Editorial – April 21, 2010

Return to Editorial index

Enigma: Alleged al-Qaeda Leaders Killed … Again?

by Collin Mullane

Numerous sources have reported the deaths of two high profile leaders of alQaeda in Iraq, Abu Ayyub al-Masri and Abu Omar al-Baghdadi. The Times reported it this way:

The US said that security forces had dealt al-Qaeda a devastating blow after the terror network’s two leaders in Iraq were killed in a night raid. Abu Ayyub al-Masri, the head of al-Qaeda in Iraq, and a close associate, Abu Omar al-Baghdadi, were tracked on Sunday to a safe house near Tikrit, Saddam Hussein’s hometown. US forces fired two missiles at the house and Iraqi troops stormed it. Read article

However, this announcement should be viewed in the context of several contradictory historical reports.

As late as 2007 al-Baghdadi (a pseudonym meaning ‘from Baghdad’) was considered by many sources to be a fictitious character. This was supported by evidence gleaned from the ‘interrogation’ of a high profile al-Qaeda operative. Yet, in 2008 an Iraqi police chief publicly identified al-Baghdadi as being an ex-Iraqi army officer named Hamed Dawood Mohammed Khalil al Zawi.

After several ‘mistaken’ captures and killings, Iraqi Prime Minister Maliki confirmed his capture in April 2009 and the Iraqi military released a video of his subsequent interrogation. All damning evidence of the man’s existence, one would be forgiven for thinking. Yet recent reports this week now claim he has been killed … yet again!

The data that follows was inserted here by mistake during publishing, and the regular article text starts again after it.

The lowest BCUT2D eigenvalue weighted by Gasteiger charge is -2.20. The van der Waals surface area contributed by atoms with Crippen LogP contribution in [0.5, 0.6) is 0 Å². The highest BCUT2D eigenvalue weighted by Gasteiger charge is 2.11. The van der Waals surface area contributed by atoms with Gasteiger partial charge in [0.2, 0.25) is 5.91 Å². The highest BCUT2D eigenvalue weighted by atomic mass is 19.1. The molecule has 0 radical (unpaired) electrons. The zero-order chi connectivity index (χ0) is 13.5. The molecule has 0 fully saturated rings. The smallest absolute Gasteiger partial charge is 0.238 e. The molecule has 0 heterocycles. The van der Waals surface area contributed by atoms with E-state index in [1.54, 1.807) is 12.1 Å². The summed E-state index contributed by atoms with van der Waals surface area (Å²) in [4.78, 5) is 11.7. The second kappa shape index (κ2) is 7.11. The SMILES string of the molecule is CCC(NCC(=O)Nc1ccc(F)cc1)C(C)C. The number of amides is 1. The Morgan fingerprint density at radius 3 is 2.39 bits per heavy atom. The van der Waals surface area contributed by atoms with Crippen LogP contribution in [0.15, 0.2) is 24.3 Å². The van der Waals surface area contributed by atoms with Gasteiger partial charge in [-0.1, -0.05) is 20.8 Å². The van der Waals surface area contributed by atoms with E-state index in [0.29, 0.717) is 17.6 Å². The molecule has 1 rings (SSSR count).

Clearly, several unanswered questions remain; how did he escape or was he released? And was/is he a real person or merely the fictional invention of some party, be it Iraqi insurgents, the military or others with a vested interest in fuelling this war far beyond it’s unnatural existence and much anticipated end?

The other man, al-Masri (believed to be the pseudonym of Abu Hamzah al-Muhajir), is the reported successor of Abu Musab al-Zarqawi, the founder and leader of “al-Qaeda in Iraq” who was killed in June 2006.  At the time of al-Zarqawi’s demise, authorities pointed to al-Masri as the natural successor. Yet a lawyer claimed that al-Muhajir was in an Egyptian prison and couldn’t possibly be the same person as al-Masri. Confusing?

Al-Masri was then reportedly killed in 2007, after many other ‘mistaken’ reported captures and killings, and then miraculously captured one year later. Despite all of this he seems to be the subject of being killed yet again and we are left with the same questions – did he escape and how many lives does he have, if he is real at all?

Among the many problems of war against an unknown foe is that identification can be dubious at best and, more likely, an impossible task. Given this difficulty and the repeated nature of these events, it is surprising that the authorities continue to make such claims so readily and without substantial proof.

Apart from making the intelligence agencies look incompetent, each additional ‘mistaken identity’ only raises further questions about the potential fictional nature of these individuals, the groups they purportedly lead and the rationale behind the ongoing US military presence in Iraq, Afghanistan and Pakistan.

Readers familiar with George Orwell’s classic, Nineteen Eighty Four, might enjoy the parallel with the unanswered question of the actual existence of Emmanuel Goldstein.